The Different Zones In Real Estate Investment Properties

As you move forward with real estate investing, you will hear about a location A, B, C, or D; or high, middle, and low-class locations, or other types of properties. This classification will be based on objective and subjective aspects, without clear rules, and may differ in the opinion of various investors. You can consider a zone A (the best) while another investor might consider the same zone as B (second).

Class A Properties

The A-rated location has the best buildings, the best shops, or malls and restaurants, the best schools, the wealthiest people, and the most expensive real estate. This is simply the best location in town, and it will attract good quality tenants who can afford it. In the same way, a class A building is newly constructed, less than ten years old, and a perfectly maintained investment property. The construction has quality materials and the house has finished such as parquet floors, granite countertops, automatic blinds, or a hydromassage shower. These types of properties generally obtain a high rent, but a relatively lower cash flow, due to a high purchase cost.

Class B Properties

A type B location will be somewhat older than the previous areas, with good restaurants, schools, and neighbors in general. It can be located in residential areas or upper-middle-class areas, near the city centers. In the same way, a class B home will be between 10 and 25 years old, with some characteristics of the previous class, but without all the elements that distinguish them. Leasing income will be lower than in Class A homes, and maintenance costs somewhat higher due to the age of the home. Of course, the costs of buying these properties will be lower than in the previous class.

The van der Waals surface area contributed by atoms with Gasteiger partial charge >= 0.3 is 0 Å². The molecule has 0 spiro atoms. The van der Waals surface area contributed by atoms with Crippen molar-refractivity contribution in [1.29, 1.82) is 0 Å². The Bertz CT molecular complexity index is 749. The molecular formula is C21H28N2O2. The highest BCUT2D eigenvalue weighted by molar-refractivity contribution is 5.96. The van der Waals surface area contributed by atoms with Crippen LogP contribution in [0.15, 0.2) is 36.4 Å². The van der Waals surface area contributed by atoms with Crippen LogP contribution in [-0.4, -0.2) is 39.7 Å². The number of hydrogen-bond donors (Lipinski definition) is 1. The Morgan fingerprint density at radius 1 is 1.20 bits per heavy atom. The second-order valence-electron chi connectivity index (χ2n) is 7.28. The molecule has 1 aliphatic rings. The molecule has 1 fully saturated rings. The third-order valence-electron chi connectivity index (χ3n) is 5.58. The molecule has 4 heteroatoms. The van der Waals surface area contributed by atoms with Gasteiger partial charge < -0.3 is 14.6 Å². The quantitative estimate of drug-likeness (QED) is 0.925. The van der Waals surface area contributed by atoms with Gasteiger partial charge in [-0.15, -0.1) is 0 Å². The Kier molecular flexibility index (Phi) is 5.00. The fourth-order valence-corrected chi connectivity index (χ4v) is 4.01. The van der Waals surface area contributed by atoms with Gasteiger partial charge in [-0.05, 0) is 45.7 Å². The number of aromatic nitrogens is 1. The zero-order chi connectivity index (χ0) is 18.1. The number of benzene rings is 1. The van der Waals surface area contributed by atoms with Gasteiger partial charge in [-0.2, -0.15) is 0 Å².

Class C Properties

A class C location or zone will be a neighborhood with high unemployment rates and low income, with houses, older than 30 years, and with improved conservation. These areas will attract people who have some type of subsidy or with medium-low salaries. For its part, a class C property will be older than 25 or 30 years. Many repairs and high maintenance costs will be necessary. Electrical, plumbing, window, or blind systems may need a facelift. These types of properties will have a much lower rent than the previous classes, but they will be much more affordable for an investor.

Class D Properties

A type D location can be an area that you would not enter alone because there are security concerns. Not all cities or municipalities have neighborhoods of this type, but you will recognize one when you see it. Even the police are nervous entering these areas, and crime and drugs are common. For its part, a type D construction will be an old building with poor maintenance, practically in ruins, and may need major reform and rehabilitation. These properties will be exceptionally cheap. If you do not know very well what you are doing, it is not recommended to consider this type of investment property.

Conclusion

The class distinctions are not very rigid, but once known they should give you a general indication of how real estate property investors classify properties and zones. There is no right or wrong answer to the question: “What types of properties or areas should I invest in?” You will likely find investors who only buy A, others who only buy B, others who only buy C, and others who only buy D. Each real estate option has pros and cons. In general, the best properties are the ones that cost the most and tend to offer somewhat lower profitability, but they can save you a lot of headaches.

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